Singer Chris Brown's reputation became muddied in 2009 amid allegations of assault against his then girlfriend, pop diva Rhianna.
The alleged offense took place the night before both stars were set to perform at the 2009 Grammy Awards. Brown's arrest on felony charges and the brutal images of Rhianna's battered face, led to an huge media frenzy. Overnight, Brown went from whiter-than-white Wrigley's gum and milk spokesperson to the most loathed man in music.
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Dubbed 'Cocaine Kate' by the press, Chanel promptly dropped Moss from their advertising, as did fashion house Burberry and Swedish brand H&M. But Moss managed to recover quickly from the scandal and is now the face of Rimmel, Dior and Mango.
Infidelity cost the golf star more than his marriage and a staggering $100 million divorce settlement – shaving brand Gillette was one of many brands to pull its endorsements following the incident in 2009. Woods also lost deals with Gatorade, AT&T and Accenture following the scandal.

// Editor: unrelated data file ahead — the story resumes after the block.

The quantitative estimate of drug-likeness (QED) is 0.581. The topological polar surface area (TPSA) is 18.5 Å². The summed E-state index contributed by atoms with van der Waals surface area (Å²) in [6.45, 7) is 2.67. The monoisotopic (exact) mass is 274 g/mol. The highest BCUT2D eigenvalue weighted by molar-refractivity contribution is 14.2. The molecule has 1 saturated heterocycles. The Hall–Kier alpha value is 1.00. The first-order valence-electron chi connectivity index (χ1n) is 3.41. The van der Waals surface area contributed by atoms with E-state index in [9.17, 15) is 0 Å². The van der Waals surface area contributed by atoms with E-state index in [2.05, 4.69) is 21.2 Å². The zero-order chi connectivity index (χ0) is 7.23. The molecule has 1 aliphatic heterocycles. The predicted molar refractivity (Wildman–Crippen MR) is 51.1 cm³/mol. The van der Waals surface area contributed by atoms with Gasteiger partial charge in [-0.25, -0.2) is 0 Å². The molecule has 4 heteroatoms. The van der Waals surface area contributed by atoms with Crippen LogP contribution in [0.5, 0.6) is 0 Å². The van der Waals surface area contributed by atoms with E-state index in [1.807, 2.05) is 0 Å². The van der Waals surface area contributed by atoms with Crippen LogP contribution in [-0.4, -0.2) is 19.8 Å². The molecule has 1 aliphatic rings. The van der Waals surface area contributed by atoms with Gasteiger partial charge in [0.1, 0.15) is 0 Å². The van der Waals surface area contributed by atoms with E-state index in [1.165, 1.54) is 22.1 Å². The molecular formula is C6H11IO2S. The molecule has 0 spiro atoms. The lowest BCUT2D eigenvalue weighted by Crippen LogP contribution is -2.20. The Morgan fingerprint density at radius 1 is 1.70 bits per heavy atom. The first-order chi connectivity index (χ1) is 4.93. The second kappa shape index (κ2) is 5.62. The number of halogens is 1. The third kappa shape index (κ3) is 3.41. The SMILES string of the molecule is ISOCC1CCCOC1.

Photos of the Olympic swimmer smoking a marijuana pipe saw Kellogg's pull its sponsorship of the sports star to protect their brand images. Phelps also received a suspension from competition and USA Swimming pulled financial support for three months.
Brazilian footballer Ronaldinho was axed from his Coca-Cola sponsorship deal after appearing with a can of Pepsi during a press conference at Atletico Minerio. The mistake cost the star £1 million in unpaid earnings as his £500,000 per-year contract was set to run until 2014.
While serving as president, Bill Clinton became embroiled in an embarrassing high profile scandal that looked set to cost him his career. The former president was accused of having sexual relations with intern Monica Lewinsky and harassment charges against Paula Jones.
Clinton was acquitted of perjury and obstruction of justice charges and made a public apology, which only served to strengthen his reputation. He went on to serve two presidency terms and left the office with the highest end-of-office approval rating of any U.S. president since World War II.